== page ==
The Orlando City Council approved an ordinance decriminalizing the possession of small amounts of marijuana by a 4-3 vote May 9, the night before the Marijuana Business Conference & Expo was set to begin.
The conference began May 10 at the Gaylord Palms at 6000 W. Osceola Parkway in Orlando, Florida. The expo describes itself as “America’s oldest and largest national cannabis tradeshow” and features more than 3,000 industry executives, experts and investors.
According to Orlando’s new ordinance, law enforcement will not be able to make arrests for possessing less than 20 grams of marijuana — about two-thirds of an ounce. They will be able to write citations, $100 for the first offense and $200 for a second offense. A third offense would require a court appearance.
“By freeing up the criminal justice system, we are able to address our real public safety challenges in Orlando … and reinvest into public health programs,” said Korey Wheeler of Organize Now, a group that supported the ordinance, according to the Orlando Sentinel.
Before the city council met, a preconference was held at Gaylord Palms and included a day-long crash course on marijuana business for $299. The main conference, which began May 10, cost $799 to attend, and an expo-and-meals-only package cost $399.
Numerous marijuana vendors were on-site to display various products and services. The agenda for the first day of the conference included keynote speakers Chris Walsh, Chuck Underwood and John Morgan.
Walsh is the editorial director of Marijuana Business Daily, a business information resource for the medical marijuana and retail cannabis industry and the host of the conference. Walsh spoke about market projections and industry outlook.
Underwood is the founder of the Generational Imperative consulting firm, which specializes in helping companies understand generational differences in the workplace and marketplace. He spoke about generational engagement strategies for the cannabis industry.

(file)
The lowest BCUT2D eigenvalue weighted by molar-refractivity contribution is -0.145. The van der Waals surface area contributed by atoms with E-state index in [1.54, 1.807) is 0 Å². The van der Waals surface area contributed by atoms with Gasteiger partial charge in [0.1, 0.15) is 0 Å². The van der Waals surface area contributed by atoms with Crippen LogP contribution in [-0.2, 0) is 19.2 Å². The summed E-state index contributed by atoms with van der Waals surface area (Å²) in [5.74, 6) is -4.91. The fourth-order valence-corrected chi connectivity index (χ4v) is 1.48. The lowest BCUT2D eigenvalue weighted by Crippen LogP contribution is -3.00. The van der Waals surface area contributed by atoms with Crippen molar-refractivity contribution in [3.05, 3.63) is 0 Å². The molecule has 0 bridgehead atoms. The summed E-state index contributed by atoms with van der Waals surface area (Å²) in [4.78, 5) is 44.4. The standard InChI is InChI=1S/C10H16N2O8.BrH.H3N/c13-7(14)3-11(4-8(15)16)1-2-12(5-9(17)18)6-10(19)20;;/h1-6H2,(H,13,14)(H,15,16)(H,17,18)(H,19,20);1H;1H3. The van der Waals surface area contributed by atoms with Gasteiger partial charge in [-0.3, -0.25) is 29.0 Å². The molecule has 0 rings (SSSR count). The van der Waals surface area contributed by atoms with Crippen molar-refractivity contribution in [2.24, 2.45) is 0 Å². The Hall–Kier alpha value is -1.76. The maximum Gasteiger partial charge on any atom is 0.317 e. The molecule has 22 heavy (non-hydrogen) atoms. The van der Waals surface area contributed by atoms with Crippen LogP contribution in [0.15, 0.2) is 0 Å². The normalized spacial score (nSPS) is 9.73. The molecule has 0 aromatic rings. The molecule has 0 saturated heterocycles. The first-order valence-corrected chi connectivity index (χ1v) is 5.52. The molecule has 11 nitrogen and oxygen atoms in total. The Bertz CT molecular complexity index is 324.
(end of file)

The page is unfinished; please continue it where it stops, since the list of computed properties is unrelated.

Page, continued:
Morgan is listed as a medical marijuana legalization advocate on the conference’s agenda. He’s the founder of Morgan & Morgan, a national law firm based in Orlando. His speech was titled “The Tipping Point: The Time is Now for MMJ Legalization.”
Other add-ons to the conference included:
The conference will conclude May 11. Attendees can attend one of three tracks covering topics such as retail trends, upcoming challenges and brand development or roundtables on topics such as campaign strategy, generational marketing and retail strategy.
Morgan has been a longtime advocate of medical marijuana legalization in Florida. The lawyer led the 2014 ballot initiative to legalize medicinal marijuana in the state, an initiative that received support from 58 percent of Florida voters, just shy of the 60 percent required to pass.
The amendment would have allowed Florida doctors to prescribe cannabis for medical conditions such as:
The measure also included controversial language that would have also allowed physicians to prescribe marijuana for “other conditions for which a physician believes that the medical use of marijuana would likely outweigh the potential health risks for a patient.”
Morgan is leading an effort to put medical marijuana back on the ballot in 2016. His group, United for Care, received enough petitions to do so in January.
“We only lost a battle and not the war,” Morgan told the Orlando Sentinel in January. “So, we’re coming back here in 2016, to finish the battle and win the war.”
The proposed amendment will include improved language which makes it clear that the drug can only be prescribed for debilitating medical conditions and additional provisions requiring parental consent for underage patients.
Medical marijuana is legal in Florida under the “Charlotte’s Web” bill which allows very limited medicinal use of strains of cannabis with high cannabidiol and low THC to treat severe epilepsy and cancer.
The Florida senate also approved a new bill titled Medical Use of Cannabis (HB 307) in March of 2016, which would expand the use of medical marijuana of all strengths for patients who had been diagnosed with terminal medical conditions. It is waiting on approval from Gov. Rick Scott.
Some cities have prepared to resist medicinal marijuana dispensaries from entering their cities.
These cities include:
Meanwhile, other cities have followed national trends in decriminalizing the possession of small amounts of marijuana.
Tampa decriminalized the possession of 20 grams or less of marijuana starting April 1. A similar ordinance began in Volusia County on the same day.
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